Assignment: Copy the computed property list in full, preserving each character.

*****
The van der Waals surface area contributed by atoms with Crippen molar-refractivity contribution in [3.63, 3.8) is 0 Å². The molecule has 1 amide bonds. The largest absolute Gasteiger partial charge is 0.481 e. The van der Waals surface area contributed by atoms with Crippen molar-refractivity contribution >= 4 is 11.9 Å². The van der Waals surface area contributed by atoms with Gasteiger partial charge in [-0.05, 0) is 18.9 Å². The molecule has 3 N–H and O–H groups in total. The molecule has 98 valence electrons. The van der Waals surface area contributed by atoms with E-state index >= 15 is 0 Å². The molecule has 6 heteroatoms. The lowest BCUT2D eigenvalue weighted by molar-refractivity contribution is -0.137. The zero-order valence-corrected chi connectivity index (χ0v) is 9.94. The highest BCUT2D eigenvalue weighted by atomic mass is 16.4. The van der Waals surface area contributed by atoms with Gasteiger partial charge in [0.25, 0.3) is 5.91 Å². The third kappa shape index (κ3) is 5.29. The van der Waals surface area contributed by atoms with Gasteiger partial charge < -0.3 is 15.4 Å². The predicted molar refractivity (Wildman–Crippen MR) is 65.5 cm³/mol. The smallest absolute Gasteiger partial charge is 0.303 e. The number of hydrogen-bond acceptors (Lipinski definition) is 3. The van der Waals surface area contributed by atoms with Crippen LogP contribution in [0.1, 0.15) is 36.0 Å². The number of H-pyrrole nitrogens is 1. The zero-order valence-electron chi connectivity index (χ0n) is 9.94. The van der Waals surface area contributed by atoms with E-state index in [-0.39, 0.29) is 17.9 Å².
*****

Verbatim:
The van der Waals surface area contributed by atoms with Crippen molar-refractivity contribution in [3.63, 3.8) is 0 Å². The molecule has 1 amide bonds. The largest absolute Gasteiger partial charge is 0.481 e. The van der Waals surface area contributed by atoms with Crippen molar-refractivity contribution >= 4 is 11.9 Å². The van der Waals surface area contributed by atoms with Gasteiger partial charge in [-0.05, 0) is 18.9 Å². The molecule has 3 N–H and O–H groups in total. The molecule has 98 valence electrons. The van der Waals surface area contributed by atoms with E-state index >= 15 is 0 Å². The molecule has 6 heteroatoms. The lowest BCUT2D eigenvalue weighted by molar-refractivity contribution is -0.137. The zero-order valence-corrected chi connectivity index (χ0v) is 9.94. The highest BCUT2D eigenvalue weighted by atomic mass is 16.4. The van der Waals surface area contributed by atoms with Gasteiger partial charge in [0.25, 0.3) is 5.91 Å². The third kappa shape index (κ3) is 5.29. The van der Waals surface area contributed by atoms with Gasteiger partial charge < -0.3 is 15.4 Å². The predicted molar refractivity (Wildman–Crippen MR) is 65.5 cm³/mol. The smallest absolute Gasteiger partial charge is 0.303 e. The number of hydrogen-bond acceptors (Lipinski definition) is 3. The van der Waals surface area contributed by atoms with Crippen LogP contribution in [0.1, 0.15) is 36.0 Å². The number of H-pyrrole nitrogens is 1. The zero-order valence-electron chi connectivity index (χ0n) is 9.94. The van der Waals surface area contributed by atoms with E-state index in [-0.39, 0.29) is 17.9 Å².